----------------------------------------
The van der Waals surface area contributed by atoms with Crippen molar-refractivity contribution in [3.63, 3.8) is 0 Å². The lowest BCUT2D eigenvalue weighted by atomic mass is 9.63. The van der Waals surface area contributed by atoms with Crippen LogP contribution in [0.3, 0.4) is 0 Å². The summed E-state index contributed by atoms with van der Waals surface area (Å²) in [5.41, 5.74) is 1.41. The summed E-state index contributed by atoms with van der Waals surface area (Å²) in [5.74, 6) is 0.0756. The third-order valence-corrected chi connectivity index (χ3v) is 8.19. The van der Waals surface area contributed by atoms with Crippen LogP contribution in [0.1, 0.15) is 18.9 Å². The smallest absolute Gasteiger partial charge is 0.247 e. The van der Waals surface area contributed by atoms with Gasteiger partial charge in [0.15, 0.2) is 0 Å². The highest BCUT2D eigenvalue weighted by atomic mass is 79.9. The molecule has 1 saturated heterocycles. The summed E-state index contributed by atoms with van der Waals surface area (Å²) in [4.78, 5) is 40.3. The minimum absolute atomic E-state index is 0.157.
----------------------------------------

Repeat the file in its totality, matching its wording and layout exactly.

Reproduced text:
The van der Waals surface area contributed by atoms with Crippen molar-refractivity contribution in [3.63, 3.8) is 0 Å². The lowest BCUT2D eigenvalue weighted by atomic mass is 9.63. The van der Waals surface area contributed by atoms with Crippen LogP contribution in [0.3, 0.4) is 0 Å². The summed E-state index contributed by atoms with van der Waals surface area (Å²) in [5.41, 5.74) is 1.41. The summed E-state index contributed by atoms with van der Waals surface area (Å²) in [5.74, 6) is 0.0756. The third-order valence-corrected chi connectivity index (χ3v) is 8.19. The van der Waals surface area contributed by atoms with Crippen LogP contribution in [0.1, 0.15) is 18.9 Å². The smallest absolute Gasteiger partial charge is 0.247 e. The van der Waals surface area contributed by atoms with Gasteiger partial charge in [0.15, 0.2) is 0 Å². The highest BCUT2D eigenvalue weighted by atomic mass is 79.9. The molecule has 1 saturated heterocycles. The summed E-state index contributed by atoms with van der Waals surface area (Å²) in [4.78, 5) is 40.3. The minimum absolute atomic E-state index is 0.157.